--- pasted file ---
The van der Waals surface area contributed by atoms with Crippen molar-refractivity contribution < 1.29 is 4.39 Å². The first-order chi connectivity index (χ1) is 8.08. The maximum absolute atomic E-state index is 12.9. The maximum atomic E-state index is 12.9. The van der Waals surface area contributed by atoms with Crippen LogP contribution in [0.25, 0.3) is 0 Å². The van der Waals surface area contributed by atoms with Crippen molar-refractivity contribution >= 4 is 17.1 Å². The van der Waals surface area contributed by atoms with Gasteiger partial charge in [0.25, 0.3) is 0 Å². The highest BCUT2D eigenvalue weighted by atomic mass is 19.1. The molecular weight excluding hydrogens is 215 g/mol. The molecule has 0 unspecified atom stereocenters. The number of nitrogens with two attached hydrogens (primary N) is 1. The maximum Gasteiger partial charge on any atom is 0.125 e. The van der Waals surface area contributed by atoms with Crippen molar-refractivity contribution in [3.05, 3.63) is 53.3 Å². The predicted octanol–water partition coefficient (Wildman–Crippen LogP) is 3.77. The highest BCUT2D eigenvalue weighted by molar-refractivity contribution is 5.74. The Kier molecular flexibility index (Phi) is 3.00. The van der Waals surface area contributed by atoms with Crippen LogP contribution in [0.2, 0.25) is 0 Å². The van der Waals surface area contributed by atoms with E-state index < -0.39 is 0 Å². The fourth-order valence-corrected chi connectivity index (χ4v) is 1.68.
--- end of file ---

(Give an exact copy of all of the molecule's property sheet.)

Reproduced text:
The van der Waals surface area contributed by atoms with Crippen molar-refractivity contribution < 1.29 is 4.39 Å². The first-order chi connectivity index (χ1) is 8.08. The maximum absolute atomic E-state index is 12.9. The maximum atomic E-state index is 12.9. The van der Waals surface area contributed by atoms with Crippen LogP contribution in [0.25, 0.3) is 0 Å². The van der Waals surface area contributed by atoms with Crippen molar-refractivity contribution >= 4 is 17.1 Å². The van der Waals surface area contributed by atoms with Gasteiger partial charge in [0.25, 0.3) is 0 Å². The highest BCUT2D eigenvalue weighted by atomic mass is 19.1. The molecular weight excluding hydrogens is 215 g/mol. The molecule has 0 unspecified atom stereocenters. The number of nitrogens with two attached hydrogens (primary N) is 1. The maximum Gasteiger partial charge on any atom is 0.125 e. The van der Waals surface area contributed by atoms with Crippen molar-refractivity contribution in [3.05, 3.63) is 53.3 Å². The predicted octanol–water partition coefficient (Wildman–Crippen LogP) is 3.77. The highest BCUT2D eigenvalue weighted by molar-refractivity contribution is 5.74. The Kier molecular flexibility index (Phi) is 3.00. The van der Waals surface area contributed by atoms with Crippen LogP contribution in [0.2, 0.25) is 0 Å². The van der Waals surface area contributed by atoms with E-state index < -0.39 is 0 Å². The fourth-order valence-corrected chi connectivity index (χ4v) is 1.68.